To determine whether your team is adopting CI, it is essential to focus on their behaviors rather than the tools they use. This can be accomplished by asking three simple questions proposed by Jez Humble: Do you check in to the Mainline once per day? Do you have a suite of tests to validate your changes? When the build is broken, is it the number one priority for the team to fix it? The answers to these questions show how well CI is ingraining itself into people’s minds as an unbreakable habit, forming the core culture of automation in software delivery. These questions hit the heart of having a solid CI process — behavior, not just tools. Moreover, they give you solid practical advice for understanding your company’s use of CI beyond the basic output of a tool.

Do you check in to the Mainline once per day?

When working on a project, checking in to the Mainline at least once daily is essential. You must ensure that the code integrates properly; the longer you wait, the harder it will be. Long-lived featured branches are clearly breaking this principle and making integration more complex and time-consuming than it needs to be. Regular check-ins should be part of your team’s workflow, and make sure everyone is kept up to date with the latest changes.

Do you have a suite of tests to validate your changes?

Syntactic code integration is simply not enough to ensure that the changes you make are safe and won’t break the system. We must go further and validate if our changes haven’t altered the overall system behavior. That’s why having a suite of tests available to run before committing any changes is important — it ensures that we don’t cause unintentional damage and gives us a complete picture of the system’s integrity.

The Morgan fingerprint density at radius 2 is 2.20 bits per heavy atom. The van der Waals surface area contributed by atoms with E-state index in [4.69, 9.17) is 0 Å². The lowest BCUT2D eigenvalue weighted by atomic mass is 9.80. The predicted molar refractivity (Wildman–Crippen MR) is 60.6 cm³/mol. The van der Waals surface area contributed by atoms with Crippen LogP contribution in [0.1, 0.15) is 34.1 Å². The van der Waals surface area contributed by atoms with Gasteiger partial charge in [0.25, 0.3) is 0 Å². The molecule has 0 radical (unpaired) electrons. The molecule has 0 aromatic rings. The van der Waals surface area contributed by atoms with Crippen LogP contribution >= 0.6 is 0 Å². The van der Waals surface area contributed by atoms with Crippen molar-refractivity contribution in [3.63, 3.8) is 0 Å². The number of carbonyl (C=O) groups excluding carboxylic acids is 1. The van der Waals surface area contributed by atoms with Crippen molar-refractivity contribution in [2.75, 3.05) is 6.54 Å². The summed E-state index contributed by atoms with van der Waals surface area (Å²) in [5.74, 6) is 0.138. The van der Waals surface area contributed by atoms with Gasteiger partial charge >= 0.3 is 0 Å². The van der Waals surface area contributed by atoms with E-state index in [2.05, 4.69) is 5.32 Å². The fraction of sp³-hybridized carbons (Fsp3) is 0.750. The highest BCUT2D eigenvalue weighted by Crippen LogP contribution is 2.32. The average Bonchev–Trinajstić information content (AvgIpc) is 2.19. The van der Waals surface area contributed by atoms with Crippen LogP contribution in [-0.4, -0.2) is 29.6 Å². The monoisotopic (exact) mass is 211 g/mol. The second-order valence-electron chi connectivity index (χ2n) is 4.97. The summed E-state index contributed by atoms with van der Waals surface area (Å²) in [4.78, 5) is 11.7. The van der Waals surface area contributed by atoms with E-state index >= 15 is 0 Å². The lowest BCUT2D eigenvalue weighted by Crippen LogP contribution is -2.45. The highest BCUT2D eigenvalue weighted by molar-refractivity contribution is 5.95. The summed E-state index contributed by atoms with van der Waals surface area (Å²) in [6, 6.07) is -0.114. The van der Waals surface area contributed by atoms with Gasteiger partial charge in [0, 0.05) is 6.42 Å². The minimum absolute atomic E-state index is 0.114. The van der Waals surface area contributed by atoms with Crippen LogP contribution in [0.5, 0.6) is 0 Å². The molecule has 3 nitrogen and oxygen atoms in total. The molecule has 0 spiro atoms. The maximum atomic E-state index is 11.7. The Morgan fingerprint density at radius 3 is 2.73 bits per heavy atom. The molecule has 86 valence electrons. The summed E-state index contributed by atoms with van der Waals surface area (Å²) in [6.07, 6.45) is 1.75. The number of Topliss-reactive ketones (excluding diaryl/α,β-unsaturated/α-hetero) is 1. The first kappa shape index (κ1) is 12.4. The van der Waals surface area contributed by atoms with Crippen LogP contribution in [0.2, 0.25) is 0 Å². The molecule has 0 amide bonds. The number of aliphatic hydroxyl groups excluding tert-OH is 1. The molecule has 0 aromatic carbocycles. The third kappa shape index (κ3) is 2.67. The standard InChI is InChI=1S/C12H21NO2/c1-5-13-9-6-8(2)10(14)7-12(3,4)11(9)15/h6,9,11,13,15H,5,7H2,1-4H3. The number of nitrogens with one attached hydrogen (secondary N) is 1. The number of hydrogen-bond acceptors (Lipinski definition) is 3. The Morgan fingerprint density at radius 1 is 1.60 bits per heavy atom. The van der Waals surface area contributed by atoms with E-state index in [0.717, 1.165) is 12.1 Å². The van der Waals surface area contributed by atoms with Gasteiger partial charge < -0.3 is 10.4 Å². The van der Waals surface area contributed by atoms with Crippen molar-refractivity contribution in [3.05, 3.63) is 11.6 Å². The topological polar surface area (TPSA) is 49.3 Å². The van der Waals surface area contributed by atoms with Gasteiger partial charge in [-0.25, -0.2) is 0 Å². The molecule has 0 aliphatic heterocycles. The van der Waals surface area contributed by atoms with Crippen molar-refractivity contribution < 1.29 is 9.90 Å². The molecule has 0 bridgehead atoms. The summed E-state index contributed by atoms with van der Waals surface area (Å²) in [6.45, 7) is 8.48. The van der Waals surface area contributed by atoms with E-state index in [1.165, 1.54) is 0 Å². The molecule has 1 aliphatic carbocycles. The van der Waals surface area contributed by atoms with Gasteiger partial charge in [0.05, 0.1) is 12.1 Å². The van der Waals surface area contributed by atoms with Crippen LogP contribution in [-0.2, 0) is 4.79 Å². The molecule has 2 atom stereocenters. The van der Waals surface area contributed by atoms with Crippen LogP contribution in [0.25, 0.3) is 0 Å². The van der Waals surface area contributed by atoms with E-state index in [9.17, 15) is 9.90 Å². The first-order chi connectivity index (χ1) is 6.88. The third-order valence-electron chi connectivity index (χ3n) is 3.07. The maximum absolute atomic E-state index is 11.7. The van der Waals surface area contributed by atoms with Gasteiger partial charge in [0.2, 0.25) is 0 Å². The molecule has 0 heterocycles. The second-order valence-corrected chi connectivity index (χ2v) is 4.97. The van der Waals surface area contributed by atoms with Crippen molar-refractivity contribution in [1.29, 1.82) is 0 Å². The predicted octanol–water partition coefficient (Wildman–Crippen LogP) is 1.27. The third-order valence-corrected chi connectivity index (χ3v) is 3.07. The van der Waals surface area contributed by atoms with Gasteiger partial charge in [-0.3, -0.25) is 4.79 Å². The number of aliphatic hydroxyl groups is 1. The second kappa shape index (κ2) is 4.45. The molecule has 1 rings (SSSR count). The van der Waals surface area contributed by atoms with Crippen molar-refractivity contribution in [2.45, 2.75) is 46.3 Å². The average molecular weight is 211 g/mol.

When the build is broken, is it the number one priority for the team to fix it?

When the build is broken, it should be the team’s first priority to fix it. All other check-ins not contributing to fixing the build should be stopped, as this will reduce complexity and save time in fixing any issues. Use Pull or Merge Requests to guard your Mainline so that build failures can be prevented from occurring in the first place. If a broken build occurs, focus on fixing it as quickly as possible — it will save you hours of debugging nightmares later on.

Why is it Hard to be a Good CI Citizen?

Mostly, the struggle of being a good CI citizen is this: do you check in to the Mainline once per day? But why? Generally, you need to establish some precondition when starting a project to support regular merges to the Mainline.

Avoid long-lived feature branches

Branching models need to be considered carefully when selecting the best development flow. No long-lived feature branches should exist, as Trunk-based Development is much better suited for the purpose of integrating often with the Mainline. You should either commit your development straight to the Mainline or have short-lived feature branches that are merged quickly. No project is too big or small for this approach, and its advantages make it well worth considering.